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ADHD Patients' Brain Scans Reveal Disrupted Connections

Update Date: Apr 30, 2014 01:46 PM EDT

Children diagnosed with attention deficit hyperactivity disorder (ADHD) have symptoms such as difficulty concentrating and paying attention, and hyperactive behaviors. Even though researchers have known that ADHD is rooted in the brain, the exact cause of the disorder is still unknown. In a new study, researchers examined the brains of young children with ADHD via magnetic resonance imaging scans (MRIs) and found that when the brain is at a resting state, there are still disrupted connections between different regions of the brain.

For this study, the researchers recruited 33 boys diagnosed with ADHD and 32 boys without the disorder. All participants were between the ages of six and 16. They underwent resting-state functional MRIs to examine the brain when it is not focused on any particular task. Typically, MRIs are used to study brain activity when the person is actively performing a specific task. However, researchers have started using rfMRI more frequently to assess the brain's functional organization.

When the researchers compared the scans of ADHD children to the healthy controls, they found that ADHD patients had abnormal executive function. Executive function encompasses a set of mental abilities that include planning, organizing, managing time and regulating emotion. The scans revealed that the adolescents with ADHD had disrupted connections in certain areas of the brain, such as the orbitofrontal cortex and the globus pallidus.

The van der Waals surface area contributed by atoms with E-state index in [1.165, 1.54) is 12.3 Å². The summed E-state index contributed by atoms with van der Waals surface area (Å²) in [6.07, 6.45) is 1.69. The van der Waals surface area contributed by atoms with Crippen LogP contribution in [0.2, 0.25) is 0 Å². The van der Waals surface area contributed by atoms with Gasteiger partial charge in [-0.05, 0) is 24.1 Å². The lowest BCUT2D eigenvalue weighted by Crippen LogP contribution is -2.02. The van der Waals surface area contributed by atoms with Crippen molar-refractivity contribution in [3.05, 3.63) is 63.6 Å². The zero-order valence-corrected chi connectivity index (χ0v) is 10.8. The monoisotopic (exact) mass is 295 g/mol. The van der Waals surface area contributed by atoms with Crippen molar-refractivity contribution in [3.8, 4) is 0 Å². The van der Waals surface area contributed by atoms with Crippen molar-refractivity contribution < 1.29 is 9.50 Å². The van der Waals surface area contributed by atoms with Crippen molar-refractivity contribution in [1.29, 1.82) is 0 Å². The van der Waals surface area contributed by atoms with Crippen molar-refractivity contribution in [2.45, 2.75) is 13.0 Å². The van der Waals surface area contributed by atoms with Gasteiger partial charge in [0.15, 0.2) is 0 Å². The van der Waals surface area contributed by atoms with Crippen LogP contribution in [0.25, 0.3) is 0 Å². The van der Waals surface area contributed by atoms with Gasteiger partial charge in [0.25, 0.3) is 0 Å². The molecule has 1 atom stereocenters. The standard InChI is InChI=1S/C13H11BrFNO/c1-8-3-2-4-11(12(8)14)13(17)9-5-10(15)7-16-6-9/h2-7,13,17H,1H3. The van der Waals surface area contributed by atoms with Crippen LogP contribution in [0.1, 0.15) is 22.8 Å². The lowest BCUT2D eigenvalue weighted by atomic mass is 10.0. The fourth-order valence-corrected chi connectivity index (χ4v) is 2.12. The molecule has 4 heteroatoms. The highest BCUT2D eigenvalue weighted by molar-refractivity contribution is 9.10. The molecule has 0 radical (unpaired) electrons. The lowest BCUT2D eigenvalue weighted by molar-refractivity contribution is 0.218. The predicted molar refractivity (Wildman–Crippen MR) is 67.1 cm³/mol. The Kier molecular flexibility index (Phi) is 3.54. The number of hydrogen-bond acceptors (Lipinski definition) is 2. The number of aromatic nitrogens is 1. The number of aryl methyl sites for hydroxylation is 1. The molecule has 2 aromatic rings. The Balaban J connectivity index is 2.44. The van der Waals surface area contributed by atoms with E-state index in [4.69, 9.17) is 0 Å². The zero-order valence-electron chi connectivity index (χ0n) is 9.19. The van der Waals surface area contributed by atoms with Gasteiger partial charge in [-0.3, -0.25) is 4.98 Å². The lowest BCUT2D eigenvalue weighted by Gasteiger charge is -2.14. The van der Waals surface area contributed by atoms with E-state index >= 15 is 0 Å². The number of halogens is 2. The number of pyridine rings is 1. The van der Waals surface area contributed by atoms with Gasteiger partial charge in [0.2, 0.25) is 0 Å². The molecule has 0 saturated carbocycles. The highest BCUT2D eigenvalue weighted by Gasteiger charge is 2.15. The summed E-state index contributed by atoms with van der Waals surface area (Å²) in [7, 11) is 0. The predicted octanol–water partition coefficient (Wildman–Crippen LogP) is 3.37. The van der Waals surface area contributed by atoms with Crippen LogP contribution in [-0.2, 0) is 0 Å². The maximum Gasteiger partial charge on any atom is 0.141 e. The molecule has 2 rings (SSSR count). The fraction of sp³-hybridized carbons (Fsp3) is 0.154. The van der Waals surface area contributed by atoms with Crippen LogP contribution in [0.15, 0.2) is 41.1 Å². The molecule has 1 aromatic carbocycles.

"Our study suggests that the structural and functional abnormalities in these brain regions might cause the inattention and hyperactivity of the patients with ADHD, and we are doing further analysis on their correlation with the clinical symptoms," said Qiyong Gong, M.D., Ph.D., a neuroradiologist from the Department of Radiology at West China Hospital of Sichuan University in Sichuan, China. "Our preliminary results show the association between imaging findings and symptoms."

The researchers believe that analyzing these brain connection abnormalities could unveil more information about ADHD. More research could help create better diagnostic tests and treatments for the condition.

"Our results suggest the potential clinical utility of the rfMRI changes as a useful marker, which may help in diagnosis and in monitoring disease progression and, consequently, may inform timely clinical intervention in the future," Dr. Gong added according to the press release.

The study, "Intrinsic Brain Abnormalities in Attention Deficit Hyperactivity Disorder: A Resting-State Functional MR Imaging Study," was published in Radiology.

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